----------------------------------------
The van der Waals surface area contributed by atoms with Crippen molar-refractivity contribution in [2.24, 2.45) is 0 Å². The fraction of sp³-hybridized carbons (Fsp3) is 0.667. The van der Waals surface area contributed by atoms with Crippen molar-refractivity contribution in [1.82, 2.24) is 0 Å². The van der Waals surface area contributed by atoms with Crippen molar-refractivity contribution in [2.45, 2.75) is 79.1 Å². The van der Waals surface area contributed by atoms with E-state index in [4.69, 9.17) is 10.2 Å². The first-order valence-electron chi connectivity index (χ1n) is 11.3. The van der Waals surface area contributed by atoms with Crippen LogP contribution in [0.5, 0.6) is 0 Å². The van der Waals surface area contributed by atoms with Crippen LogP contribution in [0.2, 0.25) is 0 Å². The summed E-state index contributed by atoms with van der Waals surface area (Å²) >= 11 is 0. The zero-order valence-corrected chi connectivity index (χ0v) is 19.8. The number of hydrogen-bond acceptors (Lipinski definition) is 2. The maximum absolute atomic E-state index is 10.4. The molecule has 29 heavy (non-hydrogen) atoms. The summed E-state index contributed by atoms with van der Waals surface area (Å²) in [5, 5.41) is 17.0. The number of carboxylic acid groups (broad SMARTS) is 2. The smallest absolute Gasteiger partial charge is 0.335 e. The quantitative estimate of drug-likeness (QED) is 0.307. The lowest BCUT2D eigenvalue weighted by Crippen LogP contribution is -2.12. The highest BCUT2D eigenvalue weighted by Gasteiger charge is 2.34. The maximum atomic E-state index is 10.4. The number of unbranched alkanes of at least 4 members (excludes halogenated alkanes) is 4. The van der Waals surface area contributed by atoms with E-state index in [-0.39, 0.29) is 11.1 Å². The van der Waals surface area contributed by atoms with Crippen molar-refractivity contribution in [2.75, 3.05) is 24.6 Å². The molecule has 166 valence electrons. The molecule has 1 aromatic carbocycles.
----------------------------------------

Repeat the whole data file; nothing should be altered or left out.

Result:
The van der Waals surface area contributed by atoms with Crippen molar-refractivity contribution in [2.24, 2.45) is 0 Å². The fraction of sp³-hybridized carbons (Fsp3) is 0.667. The van der Waals surface area contributed by atoms with Crippen molar-refractivity contribution in [1.82, 2.24) is 0 Å². The van der Waals surface area contributed by atoms with Crippen molar-refractivity contribution in [2.45, 2.75) is 79.1 Å². The van der Waals surface area contributed by atoms with E-state index in [4.69, 9.17) is 10.2 Å². The first-order valence-electron chi connectivity index (χ1n) is 11.3. The van der Waals surface area contributed by atoms with Crippen LogP contribution in [0.5, 0.6) is 0 Å². The van der Waals surface area contributed by atoms with Crippen LogP contribution in [0.2, 0.25) is 0 Å². The summed E-state index contributed by atoms with van der Waals surface area (Å²) >= 11 is 0. The zero-order valence-corrected chi connectivity index (χ0v) is 19.8. The number of hydrogen-bond acceptors (Lipinski definition) is 2. The maximum absolute atomic E-state index is 10.4. The molecule has 29 heavy (non-hydrogen) atoms. The summed E-state index contributed by atoms with van der Waals surface area (Å²) in [5, 5.41) is 17.0. The number of carboxylic acid groups (broad SMARTS) is 2. The smallest absolute Gasteiger partial charge is 0.335 e. The quantitative estimate of drug-likeness (QED) is 0.307. The lowest BCUT2D eigenvalue weighted by Crippen LogP contribution is -2.12. The highest BCUT2D eigenvalue weighted by Gasteiger charge is 2.34. The maximum atomic E-state index is 10.4. The number of unbranched alkanes of at least 4 members (excludes halogenated alkanes) is 4. The van der Waals surface area contributed by atoms with E-state index in [-0.39, 0.29) is 11.1 Å². The van der Waals surface area contributed by atoms with Crippen molar-refractivity contribution in [2.75, 3.05) is 24.6 Å². The molecule has 166 valence electrons. The molecule has 1 aromatic carbocycles.